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Narrative of the Life of Frederick Douglass, an American Slave

by Frederick Douglass

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What was Frederick Douglass's life like as a young slave in Maryland?

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On the plantation in Maryland, the boy slave Frederick found life unhappy and frightening because of the abuse the slaves suffered. In Baltimore, his life as a slave was easier, but the knowledge that he would always be owned ate away at him as unfair and caused him to desire freedom.

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The young Frederick Douglass had several different experiences as a slave boy in Maryland. In his early youth, he was found plantation life frightening. His master, who was rumored also to be his father, was cruel to the slaves, while the overseer, Mr. Plummer, was a "monster" and a drunk...

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who beat the slaves without mercy.

The young Douglass's most frightening early experience was watching the behavior of his master, Captain Anthony. He was "hardened" to slavery and seemed to enjoy whipping his slaves. Douglass was horrified one day to be ordered, with other slaves, to witness him beating a slave named Hester bloody. Douglass was newly arrived at the great house of the plantation after being raised during his early years by his grandmother and was terrified by what he saw.

Later, when Douglass was sent to live in Baltimore with the Aulds, his lot improved. He noted that because the houses in the city were close together, masters were less likely to abuse their slaves cruelly. His mistress, newly married and new to slave owning, at first treated him kindly and began to teach him to read. After this was stopped, Douglass, while out running errands in the streets, would trade bread with white boys for help with reading.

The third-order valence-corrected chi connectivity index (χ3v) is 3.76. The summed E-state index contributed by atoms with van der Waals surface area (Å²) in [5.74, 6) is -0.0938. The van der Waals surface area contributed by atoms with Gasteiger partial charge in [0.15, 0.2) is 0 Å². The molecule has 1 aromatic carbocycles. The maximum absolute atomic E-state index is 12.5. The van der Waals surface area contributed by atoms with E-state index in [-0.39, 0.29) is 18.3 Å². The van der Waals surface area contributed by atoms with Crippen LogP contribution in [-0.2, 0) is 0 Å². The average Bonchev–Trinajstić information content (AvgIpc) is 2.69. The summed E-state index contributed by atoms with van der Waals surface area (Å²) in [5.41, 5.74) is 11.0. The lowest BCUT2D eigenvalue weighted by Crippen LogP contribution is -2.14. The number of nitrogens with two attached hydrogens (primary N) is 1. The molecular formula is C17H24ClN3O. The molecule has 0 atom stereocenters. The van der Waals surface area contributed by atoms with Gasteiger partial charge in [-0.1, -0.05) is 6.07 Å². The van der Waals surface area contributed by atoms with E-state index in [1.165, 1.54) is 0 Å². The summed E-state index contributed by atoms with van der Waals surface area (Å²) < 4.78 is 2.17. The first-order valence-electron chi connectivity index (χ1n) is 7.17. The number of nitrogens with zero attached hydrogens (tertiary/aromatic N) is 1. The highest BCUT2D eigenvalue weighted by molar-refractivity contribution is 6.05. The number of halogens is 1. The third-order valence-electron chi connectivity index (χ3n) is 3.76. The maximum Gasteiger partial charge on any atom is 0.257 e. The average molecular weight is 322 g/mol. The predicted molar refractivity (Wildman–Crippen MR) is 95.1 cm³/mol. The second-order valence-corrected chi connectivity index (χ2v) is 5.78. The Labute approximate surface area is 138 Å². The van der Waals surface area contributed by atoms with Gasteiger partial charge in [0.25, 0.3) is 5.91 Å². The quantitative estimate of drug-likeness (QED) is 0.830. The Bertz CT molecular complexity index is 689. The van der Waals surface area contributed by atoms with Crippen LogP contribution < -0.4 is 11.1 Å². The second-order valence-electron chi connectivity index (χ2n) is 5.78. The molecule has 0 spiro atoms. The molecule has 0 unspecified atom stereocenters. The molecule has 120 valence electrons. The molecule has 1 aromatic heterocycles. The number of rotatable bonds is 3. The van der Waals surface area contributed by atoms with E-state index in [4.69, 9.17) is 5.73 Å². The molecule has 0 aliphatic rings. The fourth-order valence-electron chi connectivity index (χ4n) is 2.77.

While life was better for Douglass in Baltimore, it was here he realized he would always be a slave, even after he grew up, and the knowledge ate into him as unfair. He developed a deep desire for freedom and a deep hatred of the humiliations of being a slave, both of which would later impel him to seek freedom.

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What was life like for Frederick Douglass as a young American slave boy in Maryland?

To add on the the post above, Douglass comments on his days on the plantation as being somewhat idle.  He, along with the other slave children, live with his grandmother, and they spend their days doing small chores.  Douglass is too small to work in the fields, so he must run errands in the meantime.  This all changes when he is sent to live with Master Hugh in Baltimore.  While there, he occupies his time during the day getting literacy lessons (until it is deemed that he should not be taught to read and write), running errands around town, and making "friends" with the poor white boys down the street.  In Baltimore, Douglass's life as a slave began to show some opportunity, unlike his idle days on the plantation.

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What was life like for Frederick Douglass as a young American slave boy in Maryland?

From the opening chapter of Douglass' narrative, there is much to reflect the horrific nature of America's original sin of slavery.  Notice the lack of definition in the life of a slave.  Douglass does not know his age because slaves were not permitted to keep birth certificates and were treated as less than human, as the offspring of a slave was a commodity just like their parents.  This uncertainty is continued when Douglass is not entirely certain the identity of his father, to be presumed to be the master of the plantation.  This would reflect another horrific aspect of slavery in the frequent rape and violation of female slaves that was never prosecuted nor discouraged.  Additionally, Douglass knows little of his mother because they were separated by birth, reflecting the cruelty of dividing families of slaves.